A LUMNI H A L L
Ted Borland ’05 in one of his favorite places: midair.
Shred the Gnar, Pay the Bills Look for Ted Borland ’05 online and you’ll find videos of him sliding down stair railings or flying off a jump high into the air and — somehow — gliding for a few seconds across the side of a building before landing. That’s what he calls a day at the office. As a professional snowboarder, Borland is never not thinking about snowboarding. He promotes gear all over the world for his sponsor, the snowboard manufacturer Lib Tech, and appears in videos and films for the production company Think Thank and Snowboarder Magazine. He even finds the time to get behind the camera and produce his own videos. “I like being everywhere within the snowboard world,” says Borland. “I like knowing the industry side of things, I like knowing the behind-thescenes of production ... I like having my hands in every aspect.”
Borland now lives in Salt Lake City, but he started snowboarding at Mount Snow in southern Vermont, where his dad worked and where NMH students went to ski and ride. He did an independent study his senior year at NMH in which he recorded his snowboarding exploits and edited the footage into a short film. A few years later, he realized he’d found his career. “There’s a difference between having the dream and doing it,” he says. “I started getting connections and realized I could actually make this a job. Like it could actually be possible to pay the bills.” In 2017, Lib Tech gave Borland a custom “pro board,” hiring him to represent their brand. It’s like a basketball player getting his own line of shoes that people can buy; it demonstrates that Borland has a style and notoriety worth promoting.
A core of that style is accessibility. Rather than going the route of competitive snowboarding, where only the most elite get access to major brand endorsements, Borland instead chose to star in and produce films that can be watched by anyone. He is particularly proud of the videos that feature stunts in urban settings — the ones that inspire viewers to say, “Hey, I want to try that,” and then walk out the door and do it. That kind of video was a motivator for Borland when he was growing up. The goal is to be “super into creativity and coming up with new ideas on how to snowboard,” he says. Recently, Borland could be seen riding along huge outdoor staircases and flipping off ledges in the full-length film “Pepper,” produced by Snowboarder Magazine. In the winter he’s chasing snowstorms and promoting snowboarding brands all over the U.S. and Canada as well as in Russia, Japan, and Europe, like “a moving billboard,” he says. In summer, Borland visits snowboarding camps in Oregon and Canada — where he once worked building terrain parks — to hang out with kids. In September, he returns home to Utah and runs The BoneZone, a pre-season training park at Brighton Mountain Resort near Salt Lake City. Borland designs and builds the park’s log and steel obstacles, which attract up to 300 boarders a day throughout the fall. It’s all in pursuit of his main goal, “which is to be able to snowboard all the time,” he says. He’s got no plan to stop anytime soon, even as he hits his 30s, the age when pro athletes might look at their future with unease. “It’s always been hard to make a true living off being a snowboarder, so that has given me extra drive to do more,” he says. “I like the fact that I’m not just getting handed a bunch of money. I like earning my place.” — Zoe Licata ’15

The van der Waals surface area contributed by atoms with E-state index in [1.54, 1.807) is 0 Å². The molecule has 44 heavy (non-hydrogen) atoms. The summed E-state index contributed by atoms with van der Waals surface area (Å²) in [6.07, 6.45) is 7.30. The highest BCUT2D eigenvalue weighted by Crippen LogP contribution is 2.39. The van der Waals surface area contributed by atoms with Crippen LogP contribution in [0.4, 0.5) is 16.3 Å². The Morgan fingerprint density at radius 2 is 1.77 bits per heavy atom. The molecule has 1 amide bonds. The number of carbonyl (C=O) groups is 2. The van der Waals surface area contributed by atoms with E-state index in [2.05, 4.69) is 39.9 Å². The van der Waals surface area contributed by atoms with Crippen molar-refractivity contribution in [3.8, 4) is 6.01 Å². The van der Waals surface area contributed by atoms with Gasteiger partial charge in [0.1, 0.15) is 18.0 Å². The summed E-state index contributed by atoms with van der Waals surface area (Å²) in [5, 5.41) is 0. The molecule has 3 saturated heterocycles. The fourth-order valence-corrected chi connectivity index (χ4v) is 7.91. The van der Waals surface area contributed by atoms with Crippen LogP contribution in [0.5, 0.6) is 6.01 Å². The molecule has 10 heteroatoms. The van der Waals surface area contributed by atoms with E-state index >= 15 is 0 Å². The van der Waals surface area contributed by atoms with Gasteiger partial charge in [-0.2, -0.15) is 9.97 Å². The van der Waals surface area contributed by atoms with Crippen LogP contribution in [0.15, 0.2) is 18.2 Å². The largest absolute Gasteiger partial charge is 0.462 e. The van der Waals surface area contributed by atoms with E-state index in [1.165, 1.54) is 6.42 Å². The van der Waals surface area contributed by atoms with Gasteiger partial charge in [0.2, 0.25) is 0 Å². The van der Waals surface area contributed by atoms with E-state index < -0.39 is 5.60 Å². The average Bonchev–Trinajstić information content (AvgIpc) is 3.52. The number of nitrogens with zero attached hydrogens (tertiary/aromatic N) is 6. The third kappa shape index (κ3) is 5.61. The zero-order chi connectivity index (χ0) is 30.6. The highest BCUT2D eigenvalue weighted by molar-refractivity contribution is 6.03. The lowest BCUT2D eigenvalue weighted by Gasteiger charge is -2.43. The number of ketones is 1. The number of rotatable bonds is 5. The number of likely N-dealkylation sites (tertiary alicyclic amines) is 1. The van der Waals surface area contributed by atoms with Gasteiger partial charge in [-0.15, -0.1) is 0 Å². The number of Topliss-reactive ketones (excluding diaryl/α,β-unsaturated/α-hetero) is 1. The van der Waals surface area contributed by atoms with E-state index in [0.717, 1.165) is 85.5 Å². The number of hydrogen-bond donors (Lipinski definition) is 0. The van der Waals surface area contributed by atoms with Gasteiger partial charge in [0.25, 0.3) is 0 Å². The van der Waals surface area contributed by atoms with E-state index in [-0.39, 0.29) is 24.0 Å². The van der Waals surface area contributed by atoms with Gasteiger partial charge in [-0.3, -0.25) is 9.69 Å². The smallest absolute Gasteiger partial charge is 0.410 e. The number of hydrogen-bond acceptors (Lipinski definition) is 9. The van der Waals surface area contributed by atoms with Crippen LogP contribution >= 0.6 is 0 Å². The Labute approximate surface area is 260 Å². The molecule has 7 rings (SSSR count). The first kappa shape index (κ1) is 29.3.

PHOTO: SCOTTY ARNOLD